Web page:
Out of the canal and back to a sailboat

Well, it did indeed take a couple more days to get through the canal and into the Hudson.

One of the highlights was going through Lock 17 – which for us was a 45 foot vertical drop (4 ½ stories!). And then when the lock opened, the door – instead of swinging open – raises vertically above your head and then you drive out underneath it. Yes, I know it doesn’t sound like much, but when you consider the sizes and heights involved, it’s pretty impressive – and certainly not something that many boaters see.

Also impressive, was the last flight of four locks leading down to the junction with the Hudson. Locks 5 through 2 are each only a few hundred meters from each other and you basically exit one lock to immediately enter the next. And each lock is a full 35 foot drop, so over the course of less than half a mile, we and our 40,000 pound boat dropped 140 feet to just a few feet above sea level.

Then we exited the canal into the Hudson and began heading south toward New York City – which we were all looking forward to. Before that, however, we had to deal with the small issue of the several thousand pounds of aluminum extrusion and wire rope that have been sitting on saw horses on our deck for the last 4 days.

To deal with this, we motored 40 miles downstream to Catskill NY where we stopped at Hop-O-Nose Marina. (Hop-o-Nose was the Indian name for Catskill). The marinas in Catskill are all located along a smallish creek that drains into the Hudson. As we motored up the narrow creek, our big boat seemed a bit out of place.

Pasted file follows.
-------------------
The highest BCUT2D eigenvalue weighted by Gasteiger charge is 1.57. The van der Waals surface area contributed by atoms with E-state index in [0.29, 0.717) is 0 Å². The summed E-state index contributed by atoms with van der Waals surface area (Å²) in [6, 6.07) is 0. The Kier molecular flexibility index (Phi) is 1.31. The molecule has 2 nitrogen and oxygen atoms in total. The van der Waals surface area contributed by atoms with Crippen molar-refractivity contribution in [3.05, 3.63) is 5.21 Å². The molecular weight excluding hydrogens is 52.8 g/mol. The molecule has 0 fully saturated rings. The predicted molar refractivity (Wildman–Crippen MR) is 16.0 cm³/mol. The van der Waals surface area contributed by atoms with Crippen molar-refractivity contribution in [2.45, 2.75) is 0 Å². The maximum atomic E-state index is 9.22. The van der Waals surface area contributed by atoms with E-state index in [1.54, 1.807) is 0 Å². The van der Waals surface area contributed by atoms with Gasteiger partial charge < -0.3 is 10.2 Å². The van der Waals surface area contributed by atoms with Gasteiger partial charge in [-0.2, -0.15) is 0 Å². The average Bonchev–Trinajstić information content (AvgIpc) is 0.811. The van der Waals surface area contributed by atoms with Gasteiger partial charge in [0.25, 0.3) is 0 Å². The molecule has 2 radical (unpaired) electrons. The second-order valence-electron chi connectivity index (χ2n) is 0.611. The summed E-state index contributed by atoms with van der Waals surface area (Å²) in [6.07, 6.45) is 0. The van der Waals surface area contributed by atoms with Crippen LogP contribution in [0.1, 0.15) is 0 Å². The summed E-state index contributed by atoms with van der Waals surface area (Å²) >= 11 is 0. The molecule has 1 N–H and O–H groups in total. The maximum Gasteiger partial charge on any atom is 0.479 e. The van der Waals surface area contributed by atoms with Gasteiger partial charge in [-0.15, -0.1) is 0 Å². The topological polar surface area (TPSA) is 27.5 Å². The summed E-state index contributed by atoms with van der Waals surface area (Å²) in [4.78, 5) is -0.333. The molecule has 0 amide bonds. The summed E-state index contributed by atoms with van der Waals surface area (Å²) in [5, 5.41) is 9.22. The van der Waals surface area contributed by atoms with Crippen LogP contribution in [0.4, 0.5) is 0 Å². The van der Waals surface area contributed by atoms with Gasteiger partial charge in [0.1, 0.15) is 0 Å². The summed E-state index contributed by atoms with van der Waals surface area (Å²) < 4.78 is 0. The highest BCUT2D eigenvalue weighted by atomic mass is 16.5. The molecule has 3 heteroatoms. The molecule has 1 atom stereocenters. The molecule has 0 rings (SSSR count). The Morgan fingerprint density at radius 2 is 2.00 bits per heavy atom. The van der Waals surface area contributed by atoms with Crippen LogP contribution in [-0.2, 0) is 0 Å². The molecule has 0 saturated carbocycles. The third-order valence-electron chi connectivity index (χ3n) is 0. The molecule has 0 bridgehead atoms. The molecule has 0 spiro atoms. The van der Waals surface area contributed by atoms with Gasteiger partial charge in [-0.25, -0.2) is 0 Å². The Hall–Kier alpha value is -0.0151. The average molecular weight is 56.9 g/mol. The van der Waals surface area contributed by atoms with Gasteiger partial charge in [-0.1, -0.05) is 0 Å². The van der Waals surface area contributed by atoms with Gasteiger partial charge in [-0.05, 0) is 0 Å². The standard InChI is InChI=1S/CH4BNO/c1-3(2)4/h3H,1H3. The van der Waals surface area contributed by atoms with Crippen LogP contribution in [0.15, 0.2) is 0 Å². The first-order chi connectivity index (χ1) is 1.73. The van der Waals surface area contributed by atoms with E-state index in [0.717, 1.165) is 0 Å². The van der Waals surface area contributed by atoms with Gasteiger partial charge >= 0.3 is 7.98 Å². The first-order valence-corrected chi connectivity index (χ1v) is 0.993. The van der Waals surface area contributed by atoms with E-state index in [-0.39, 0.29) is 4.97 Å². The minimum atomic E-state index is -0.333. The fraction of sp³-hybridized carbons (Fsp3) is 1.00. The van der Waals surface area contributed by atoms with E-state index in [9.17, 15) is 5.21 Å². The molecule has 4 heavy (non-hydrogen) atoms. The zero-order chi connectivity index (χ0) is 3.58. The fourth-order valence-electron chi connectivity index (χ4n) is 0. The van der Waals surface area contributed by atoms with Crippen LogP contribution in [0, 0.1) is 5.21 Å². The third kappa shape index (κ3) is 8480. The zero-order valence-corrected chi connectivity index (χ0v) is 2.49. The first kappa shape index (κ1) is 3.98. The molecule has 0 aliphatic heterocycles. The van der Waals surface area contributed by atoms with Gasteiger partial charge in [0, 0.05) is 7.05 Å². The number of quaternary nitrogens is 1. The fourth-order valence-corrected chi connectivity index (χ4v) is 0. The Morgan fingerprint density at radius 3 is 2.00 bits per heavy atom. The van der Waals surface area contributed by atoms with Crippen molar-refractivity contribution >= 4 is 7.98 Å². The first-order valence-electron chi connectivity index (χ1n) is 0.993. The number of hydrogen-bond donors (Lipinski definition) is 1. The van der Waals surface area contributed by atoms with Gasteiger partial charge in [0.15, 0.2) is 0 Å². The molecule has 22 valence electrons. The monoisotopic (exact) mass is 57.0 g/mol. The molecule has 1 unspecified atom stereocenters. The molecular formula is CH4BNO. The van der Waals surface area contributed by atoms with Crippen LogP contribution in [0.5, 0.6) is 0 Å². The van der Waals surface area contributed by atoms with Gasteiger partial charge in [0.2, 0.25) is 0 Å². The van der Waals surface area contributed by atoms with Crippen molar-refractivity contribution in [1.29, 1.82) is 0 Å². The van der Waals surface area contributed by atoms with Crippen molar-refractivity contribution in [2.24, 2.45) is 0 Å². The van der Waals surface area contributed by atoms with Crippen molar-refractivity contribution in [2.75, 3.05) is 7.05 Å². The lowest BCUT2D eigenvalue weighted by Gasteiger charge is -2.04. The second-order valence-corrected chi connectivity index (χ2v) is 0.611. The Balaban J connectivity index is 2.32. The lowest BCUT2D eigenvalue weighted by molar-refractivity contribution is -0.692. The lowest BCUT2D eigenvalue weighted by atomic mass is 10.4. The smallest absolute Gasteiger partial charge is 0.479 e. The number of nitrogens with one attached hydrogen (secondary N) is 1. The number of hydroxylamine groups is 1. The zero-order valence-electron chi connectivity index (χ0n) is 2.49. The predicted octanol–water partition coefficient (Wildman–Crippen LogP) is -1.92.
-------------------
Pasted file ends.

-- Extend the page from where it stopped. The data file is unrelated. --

Then we rounded a bend and came across a fleet of 15 or so vintage Dutch cargo ships that had come to Catskill and other ports on the Hudson to commemorate the 400th anniversary of Henry Hudson’s voyage up the Hudson River (I assume it had a different name back in 1609, but it escapes me at this point). For those unaware, Hudson – a Briton – was sailing under the Dutch flag in 1609 and that is why the Dutch were the first Europeans to colonize this area and why New York was originally called New Amsterdam.

These ships, some of which date from the 1800’s (and some of which were modern replicas), were about 60 to 70 feet long and had a very unique and attractive design. Once we tied up at Hop-o-Nose, we quickly went on pre-dusk walking tour to check out these interesting boats. This was a very neat, and unexpected, addition to our visit to Catskill.

The next day was all work. Starting at 0900, we worked throughout the day to rig our masts and have the crane crew at Hop-o-Nose erect them for us. Then we spent the rest of the day putting sails on and the like. We broke for dinner at 1800 and decided to sample the fare at the Hop-o-Nose marina restaurant. We all had the ribs – and they were fabulous!

On Sunday, we continued to put the rig together and also socialized a bit with some of the local boaters on the dock, as well as the crew of Unabated, whom we had first met in an Oswego lock and who had come into Catskill about 24 hours after us. Around noon, we finally bade farewell to our sawhorses (Yay!) and motored back out into the Hudson and pointed the bow southward, finally looking like a sailboat again.


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